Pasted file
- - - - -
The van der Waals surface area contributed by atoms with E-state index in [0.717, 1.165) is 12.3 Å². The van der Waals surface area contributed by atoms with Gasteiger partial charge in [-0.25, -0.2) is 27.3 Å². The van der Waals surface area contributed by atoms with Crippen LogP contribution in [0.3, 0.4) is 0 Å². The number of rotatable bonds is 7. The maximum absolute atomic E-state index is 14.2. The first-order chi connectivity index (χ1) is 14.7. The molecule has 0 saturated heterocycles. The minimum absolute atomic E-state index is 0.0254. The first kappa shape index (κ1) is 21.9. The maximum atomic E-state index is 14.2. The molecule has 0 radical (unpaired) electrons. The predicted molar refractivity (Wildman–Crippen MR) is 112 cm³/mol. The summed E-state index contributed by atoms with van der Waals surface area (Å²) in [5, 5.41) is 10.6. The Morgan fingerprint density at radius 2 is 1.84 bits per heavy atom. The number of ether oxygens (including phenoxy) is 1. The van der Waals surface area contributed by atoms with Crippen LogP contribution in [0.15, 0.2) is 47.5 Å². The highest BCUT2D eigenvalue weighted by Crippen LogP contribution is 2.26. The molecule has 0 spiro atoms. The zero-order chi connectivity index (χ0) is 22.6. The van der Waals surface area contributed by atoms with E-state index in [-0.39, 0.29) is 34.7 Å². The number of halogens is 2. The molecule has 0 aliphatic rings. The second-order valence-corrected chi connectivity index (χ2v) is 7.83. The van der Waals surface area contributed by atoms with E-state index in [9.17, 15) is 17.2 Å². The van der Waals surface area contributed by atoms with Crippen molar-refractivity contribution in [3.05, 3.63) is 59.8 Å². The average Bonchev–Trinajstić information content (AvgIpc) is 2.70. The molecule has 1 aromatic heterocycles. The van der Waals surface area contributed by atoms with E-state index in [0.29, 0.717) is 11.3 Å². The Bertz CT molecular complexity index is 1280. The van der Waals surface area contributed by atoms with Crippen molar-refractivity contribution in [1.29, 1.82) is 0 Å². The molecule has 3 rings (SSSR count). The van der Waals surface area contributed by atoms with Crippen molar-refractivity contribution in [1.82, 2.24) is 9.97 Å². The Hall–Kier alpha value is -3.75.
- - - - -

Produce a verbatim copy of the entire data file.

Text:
The van der Waals surface area contributed by atoms with E-state index in [0.717, 1.165) is 12.3 Å². The van der Waals surface area contributed by atoms with Gasteiger partial charge in [-0.25, -0.2) is 27.3 Å². The van der Waals surface area contributed by atoms with Crippen LogP contribution in [0.3, 0.4) is 0 Å². The number of rotatable bonds is 7. The maximum absolute atomic E-state index is 14.2. The first-order chi connectivity index (χ1) is 14.7. The molecule has 0 saturated heterocycles. The minimum absolute atomic E-state index is 0.0254. The first kappa shape index (κ1) is 21.9. The maximum atomic E-state index is 14.2. The molecule has 0 radical (unpaired) electrons. The predicted molar refractivity (Wildman–Crippen MR) is 112 cm³/mol. The summed E-state index contributed by atoms with van der Waals surface area (Å²) in [5, 5.41) is 10.6. The Morgan fingerprint density at radius 2 is 1.84 bits per heavy atom. The number of ether oxygens (including phenoxy) is 1. The van der Waals surface area contributed by atoms with Crippen LogP contribution in [0.15, 0.2) is 47.5 Å². The highest BCUT2D eigenvalue weighted by Crippen LogP contribution is 2.26. The molecule has 0 spiro atoms. The zero-order chi connectivity index (χ0) is 22.6. The van der Waals surface area contributed by atoms with E-state index in [-0.39, 0.29) is 34.7 Å². The number of halogens is 2. The molecule has 0 aliphatic rings. The second-order valence-corrected chi connectivity index (χ2v) is 7.83. The van der Waals surface area contributed by atoms with E-state index in [9.17, 15) is 17.2 Å². The van der Waals surface area contributed by atoms with Crippen molar-refractivity contribution in [3.05, 3.63) is 59.8 Å². The average Bonchev–Trinajstić information content (AvgIpc) is 2.70. The molecule has 1 aromatic heterocycles. The van der Waals surface area contributed by atoms with E-state index in [0.29, 0.717) is 11.3 Å². The Bertz CT molecular complexity index is 1280. The van der Waals surface area contributed by atoms with Crippen molar-refractivity contribution in [1.29, 1.82) is 0 Å². The molecule has 3 rings (SSSR count). The van der Waals surface area contributed by atoms with Crippen molar-refractivity contribution in [1.82, 2.24) is 9.97 Å². The Hall–Kier alpha value is -3.75.